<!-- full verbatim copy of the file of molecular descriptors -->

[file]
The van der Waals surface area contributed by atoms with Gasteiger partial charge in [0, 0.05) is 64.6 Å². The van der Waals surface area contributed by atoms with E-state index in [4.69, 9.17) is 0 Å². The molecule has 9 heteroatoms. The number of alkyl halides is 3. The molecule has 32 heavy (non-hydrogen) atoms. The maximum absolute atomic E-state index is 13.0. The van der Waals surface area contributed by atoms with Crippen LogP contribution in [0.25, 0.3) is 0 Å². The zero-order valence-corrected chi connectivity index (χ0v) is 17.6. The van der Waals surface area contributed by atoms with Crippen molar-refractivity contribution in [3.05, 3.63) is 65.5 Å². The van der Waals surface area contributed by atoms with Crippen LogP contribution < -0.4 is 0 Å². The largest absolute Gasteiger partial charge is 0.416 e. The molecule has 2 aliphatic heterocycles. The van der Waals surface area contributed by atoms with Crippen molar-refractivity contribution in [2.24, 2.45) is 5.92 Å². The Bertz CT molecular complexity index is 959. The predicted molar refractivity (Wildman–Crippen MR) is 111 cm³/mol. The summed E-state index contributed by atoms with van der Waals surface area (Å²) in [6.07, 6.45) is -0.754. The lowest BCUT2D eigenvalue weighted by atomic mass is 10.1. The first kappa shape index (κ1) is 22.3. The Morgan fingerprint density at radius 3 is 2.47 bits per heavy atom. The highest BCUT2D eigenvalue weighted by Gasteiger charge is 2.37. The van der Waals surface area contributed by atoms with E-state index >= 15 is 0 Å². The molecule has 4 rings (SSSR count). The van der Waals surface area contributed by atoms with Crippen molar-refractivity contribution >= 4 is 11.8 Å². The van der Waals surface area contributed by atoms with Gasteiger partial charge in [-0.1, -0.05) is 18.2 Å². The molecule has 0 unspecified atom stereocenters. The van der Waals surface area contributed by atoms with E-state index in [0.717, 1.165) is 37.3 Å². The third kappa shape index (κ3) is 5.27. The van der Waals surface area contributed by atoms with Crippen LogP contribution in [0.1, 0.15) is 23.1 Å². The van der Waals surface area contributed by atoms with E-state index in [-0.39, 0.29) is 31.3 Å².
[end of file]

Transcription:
The van der Waals surface area contributed by atoms with Gasteiger partial charge in [0, 0.05) is 64.6 Å². The van der Waals surface area contributed by atoms with E-state index in [4.69, 9.17) is 0 Å². The molecule has 9 heteroatoms. The number of alkyl halides is 3. The molecule has 32 heavy (non-hydrogen) atoms. The maximum absolute atomic E-state index is 13.0. The van der Waals surface area contributed by atoms with Crippen LogP contribution in [0.25, 0.3) is 0 Å². The zero-order valence-corrected chi connectivity index (χ0v) is 17.6. The van der Waals surface area contributed by atoms with Crippen molar-refractivity contribution in [3.05, 3.63) is 65.5 Å². The van der Waals surface area contributed by atoms with Crippen LogP contribution < -0.4 is 0 Å². The largest absolute Gasteiger partial charge is 0.416 e. The molecule has 2 aliphatic heterocycles. The van der Waals surface area contributed by atoms with Crippen molar-refractivity contribution in [2.24, 2.45) is 5.92 Å². The Bertz CT molecular complexity index is 959. The predicted molar refractivity (Wildman–Crippen MR) is 111 cm³/mol. The summed E-state index contributed by atoms with van der Waals surface area (Å²) in [6.07, 6.45) is -0.754. The lowest BCUT2D eigenvalue weighted by atomic mass is 10.1. The first kappa shape index (κ1) is 22.3. The Morgan fingerprint density at radius 3 is 2.47 bits per heavy atom. The highest BCUT2D eigenvalue weighted by Gasteiger charge is 2.37. The van der Waals surface area contributed by atoms with E-state index >= 15 is 0 Å². The molecule has 4 rings (SSSR count). The van der Waals surface area contributed by atoms with Crippen molar-refractivity contribution >= 4 is 11.8 Å². The van der Waals surface area contributed by atoms with Gasteiger partial charge in [-0.1, -0.05) is 18.2 Å². The molecule has 0 unspecified atom stereocenters. The van der Waals surface area contributed by atoms with E-state index in [0.717, 1.165) is 37.3 Å². The third kappa shape index (κ3) is 5.27. The van der Waals surface area contributed by atoms with Crippen LogP contribution in [0.1, 0.15) is 23.1 Å². The van der Waals surface area contributed by atoms with E-state index in [-0.39, 0.29) is 31.3 Å².